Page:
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Once you have selected a project, contact [mailto:lustre-devel@lists.lustre.org lustre-devel] to discuss the best approach to take and to keep others aware of what you are working on.   
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== Finding a Bug to Fix ==
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Fixing bugs in Lustre is a good way to become familiar with the Lustre code if you've not worked on it before. Some ways to find a bug you'd like to work on are:
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* ''Search [https://bugzilla.lustre.org/buglist.cgi?query_format=advanced&product=Lustre&keywords_type=anywords&keywords=easy+needs-test&bug_status=UNCONFIRMED&bug_status=NEW&bug_status=ASSIGNED&bug_status=REOPENED&order=Reuse+same+sort+as+last+time Bugzilla] key words for bugs designated "easy" bugs.'' Some Lustre developers use this keyword to indicate that a bug could be fixed by someone without in-depth familiarity with the Lustre code.
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* ''Search [https://bugzilla.lustre.org/query.cgi Bugzilla] for very old Lustre bugs.''  These are typically non-critical bugs that are not dependent on a release timeline. They can vary widely in complexity.  In particular, doing an empty Bugzilla query and looking at the first 100 items (sorted by bug number) shows a lot of bugs that are either relatively hard to reproduce, not generally visible to users, or "nice-to-have" features that no customer has specifically prioritized to be fixed.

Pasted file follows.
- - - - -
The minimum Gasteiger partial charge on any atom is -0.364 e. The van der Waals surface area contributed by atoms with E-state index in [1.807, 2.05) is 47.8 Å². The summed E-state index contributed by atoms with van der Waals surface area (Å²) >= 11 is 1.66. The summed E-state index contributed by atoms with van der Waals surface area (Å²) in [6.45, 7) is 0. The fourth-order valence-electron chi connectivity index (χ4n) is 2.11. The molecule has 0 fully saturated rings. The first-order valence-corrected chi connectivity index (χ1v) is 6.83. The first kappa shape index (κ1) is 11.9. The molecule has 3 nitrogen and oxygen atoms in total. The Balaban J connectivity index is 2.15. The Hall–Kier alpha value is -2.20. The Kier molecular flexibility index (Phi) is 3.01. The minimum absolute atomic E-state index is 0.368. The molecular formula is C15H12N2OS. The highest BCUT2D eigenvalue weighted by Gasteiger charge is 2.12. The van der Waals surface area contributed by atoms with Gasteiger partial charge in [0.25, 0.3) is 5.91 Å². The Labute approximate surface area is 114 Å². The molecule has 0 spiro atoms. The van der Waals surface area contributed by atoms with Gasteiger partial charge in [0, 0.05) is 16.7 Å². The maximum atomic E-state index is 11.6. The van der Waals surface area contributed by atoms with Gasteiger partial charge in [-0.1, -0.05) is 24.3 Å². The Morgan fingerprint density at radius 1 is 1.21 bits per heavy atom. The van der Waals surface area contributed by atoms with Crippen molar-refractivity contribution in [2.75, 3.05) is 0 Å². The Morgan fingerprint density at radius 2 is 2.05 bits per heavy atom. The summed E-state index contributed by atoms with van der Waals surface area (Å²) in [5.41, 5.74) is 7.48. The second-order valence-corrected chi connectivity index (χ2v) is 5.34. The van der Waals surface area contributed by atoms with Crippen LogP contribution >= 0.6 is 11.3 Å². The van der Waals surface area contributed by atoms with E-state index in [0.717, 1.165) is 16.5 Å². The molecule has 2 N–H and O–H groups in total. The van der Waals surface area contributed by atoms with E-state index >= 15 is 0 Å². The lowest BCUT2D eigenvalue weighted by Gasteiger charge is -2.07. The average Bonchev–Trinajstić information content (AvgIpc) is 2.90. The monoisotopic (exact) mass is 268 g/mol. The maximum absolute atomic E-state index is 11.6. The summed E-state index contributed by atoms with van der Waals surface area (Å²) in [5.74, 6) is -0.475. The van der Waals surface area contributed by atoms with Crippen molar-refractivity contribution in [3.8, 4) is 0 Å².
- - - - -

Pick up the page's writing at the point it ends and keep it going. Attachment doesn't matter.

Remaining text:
== Selecting a Project to Enhance Lustre ==
 
== Selecting a Project to Enhance Lustre ==
 
If you'd like to take on a project to enhance or add a new feature to Lustre, consider one of these options:
 
If you'd like to take on a project to enhance or add a new feature to Lustre, consider one of these options:
  
* ''Search [https://bugzilla.lustre.org/query.cgi Bugzilla] for the keyword "small project".'' Some Lustre developers use this keyword to indicate that an enhancement request or bug is a stand-alone project suitable to be taken on by an external developer. When you have identified a project you'd like to work on, contact [mailto:lustre-devel@lists.lustre.org lustre-devel] to discuss the approach be taken to address it.
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* Pick a project from the [[Lustre Project List]]. For guidance in selecting or proceeding with a project, contact [mailto:lustre-devel@lists.lustre.org lustre-devel].
  
* ''Assist with keeping Lustre up-to-date with recent kernel changes.'' For some changes, a simple fix to the Lustre code will be required, while for others, a good understanding of the Linux kernel and how Lustre interfaces with it is needed. For guidance in selecting or proceeding with a project, contact [mailto:lustre-devel@lists.lustre.org lustre-devel].
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* Ask for a project on [mailto:lustre-devel@lists.lustre.org lustre-devel].  This mailing list is read by many of the Lustre developers and is a good place for questions, ideas, feedback.
  
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* ''Assist with keeping Lustre up-to-date with recent kernel changes.''  Porting Lustre to newer kernel versions is an ongoing effort, given the large number of vendor and upstream kernel releases.  For some changes, a simple fix to the Lustre code will be required, while for others, a good understanding of the Linux kernel and how Lustre interfaces with it is needed.
 
* ''Propose a new feature that can be developed as a separate module on top of Lustre.'' Be sure to get feedback on your proposal by contacting [mailto:lustre-devel@lists.lustre.org lustre-devel] before you get started.